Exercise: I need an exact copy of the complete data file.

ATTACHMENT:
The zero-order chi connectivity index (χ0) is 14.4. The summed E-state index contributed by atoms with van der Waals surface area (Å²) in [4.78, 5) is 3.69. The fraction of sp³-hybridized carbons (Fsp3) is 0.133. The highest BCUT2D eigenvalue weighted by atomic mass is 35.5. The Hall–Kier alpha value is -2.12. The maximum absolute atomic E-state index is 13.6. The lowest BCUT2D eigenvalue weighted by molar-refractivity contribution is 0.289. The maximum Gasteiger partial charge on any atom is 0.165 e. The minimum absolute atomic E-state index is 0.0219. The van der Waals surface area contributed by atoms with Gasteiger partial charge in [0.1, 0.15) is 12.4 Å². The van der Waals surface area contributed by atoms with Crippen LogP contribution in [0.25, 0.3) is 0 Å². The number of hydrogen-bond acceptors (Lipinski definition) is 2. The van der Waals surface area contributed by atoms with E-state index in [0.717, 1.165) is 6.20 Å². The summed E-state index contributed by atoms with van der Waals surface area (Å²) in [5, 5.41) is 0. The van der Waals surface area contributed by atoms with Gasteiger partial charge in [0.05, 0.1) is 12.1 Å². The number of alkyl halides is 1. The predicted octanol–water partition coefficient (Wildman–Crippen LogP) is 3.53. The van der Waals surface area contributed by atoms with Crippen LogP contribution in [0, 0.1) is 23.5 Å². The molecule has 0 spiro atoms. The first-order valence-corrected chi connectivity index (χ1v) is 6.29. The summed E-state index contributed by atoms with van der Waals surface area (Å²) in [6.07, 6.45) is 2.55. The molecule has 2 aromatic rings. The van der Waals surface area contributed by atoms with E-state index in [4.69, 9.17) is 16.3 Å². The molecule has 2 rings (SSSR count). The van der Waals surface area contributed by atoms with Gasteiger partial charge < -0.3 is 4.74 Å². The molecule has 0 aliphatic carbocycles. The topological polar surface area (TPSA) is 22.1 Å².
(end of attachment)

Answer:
The zero-order chi connectivity index (χ0) is 14.4. The summed E-state index contributed by atoms with van der Waals surface area (Å²) in [4.78, 5) is 3.69. The fraction of sp³-hybridized carbons (Fsp3) is 0.133. The highest BCUT2D eigenvalue weighted by atomic mass is 35.5. The Hall–Kier alpha value is -2.12. The maximum absolute atomic E-state index is 13.6. The lowest BCUT2D eigenvalue weighted by molar-refractivity contribution is 0.289. The maximum Gasteiger partial charge on any atom is 0.165 e. The minimum absolute atomic E-state index is 0.0219. The van der Waals surface area contributed by atoms with Gasteiger partial charge in [0.1, 0.15) is 12.4 Å². The van der Waals surface area contributed by atoms with Crippen LogP contribution in [0.25, 0.3) is 0 Å². The number of hydrogen-bond acceptors (Lipinski definition) is 2. The van der Waals surface area contributed by atoms with E-state index in [0.717, 1.165) is 6.20 Å². The summed E-state index contributed by atoms with van der Waals surface area (Å²) in [5, 5.41) is 0. The van der Waals surface area contributed by atoms with Gasteiger partial charge in [0.05, 0.1) is 12.1 Å². The number of alkyl halides is 1. The predicted octanol–water partition coefficient (Wildman–Crippen LogP) is 3.53. The van der Waals surface area contributed by atoms with Crippen LogP contribution in [0, 0.1) is 23.5 Å². The molecule has 0 spiro atoms. The first-order valence-corrected chi connectivity index (χ1v) is 6.29. The summed E-state index contributed by atoms with van der Waals surface area (Å²) in [6.07, 6.45) is 2.55. The molecule has 2 aromatic rings. The van der Waals surface area contributed by atoms with E-state index in [4.69, 9.17) is 16.3 Å². The molecule has 2 rings (SSSR count). The van der Waals surface area contributed by atoms with Gasteiger partial charge < -0.3 is 4.74 Å². The molecule has 0 aliphatic carbocycles. The topological polar surface area (TPSA) is 22.1 Å².